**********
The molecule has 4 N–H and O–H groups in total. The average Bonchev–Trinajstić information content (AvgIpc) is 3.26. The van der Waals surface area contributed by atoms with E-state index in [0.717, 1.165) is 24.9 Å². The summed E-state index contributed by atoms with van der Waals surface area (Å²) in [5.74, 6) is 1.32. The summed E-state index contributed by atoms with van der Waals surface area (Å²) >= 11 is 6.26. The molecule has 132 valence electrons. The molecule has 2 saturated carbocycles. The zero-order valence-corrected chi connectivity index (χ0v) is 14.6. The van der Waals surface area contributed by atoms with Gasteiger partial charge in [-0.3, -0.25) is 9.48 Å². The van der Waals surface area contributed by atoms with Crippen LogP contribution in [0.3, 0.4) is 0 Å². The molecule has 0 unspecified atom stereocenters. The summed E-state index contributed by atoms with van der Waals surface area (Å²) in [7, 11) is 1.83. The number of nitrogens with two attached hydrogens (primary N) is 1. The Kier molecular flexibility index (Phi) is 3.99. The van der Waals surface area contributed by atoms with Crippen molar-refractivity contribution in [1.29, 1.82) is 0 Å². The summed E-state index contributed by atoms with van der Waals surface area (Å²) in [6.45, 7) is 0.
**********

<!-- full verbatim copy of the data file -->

The molecule has 4 N–H and O–H groups in total. The average Bonchev–Trinajstić information content (AvgIpc) is 3.26. The van der Waals surface area contributed by atoms with E-state index in [0.717, 1.165) is 24.9 Å². The summed E-state index contributed by atoms with van der Waals surface area (Å²) in [5.74, 6) is 1.32. The summed E-state index contributed by atoms with van der Waals surface area (Å²) >= 11 is 6.26. The molecule has 132 valence electrons. The molecule has 2 saturated carbocycles. The zero-order valence-corrected chi connectivity index (χ0v) is 14.6. The van der Waals surface area contributed by atoms with Gasteiger partial charge in [-0.3, -0.25) is 9.48 Å². The van der Waals surface area contributed by atoms with Crippen LogP contribution in [0.3, 0.4) is 0 Å². The molecule has 0 unspecified atom stereocenters. The summed E-state index contributed by atoms with van der Waals surface area (Å²) in [7, 11) is 1.83. The number of nitrogens with two attached hydrogens (primary N) is 1. The Kier molecular flexibility index (Phi) is 3.99. The van der Waals surface area contributed by atoms with Crippen molar-refractivity contribution in [1.29, 1.82) is 0 Å². The summed E-state index contributed by atoms with van der Waals surface area (Å²) in [6.45, 7) is 0.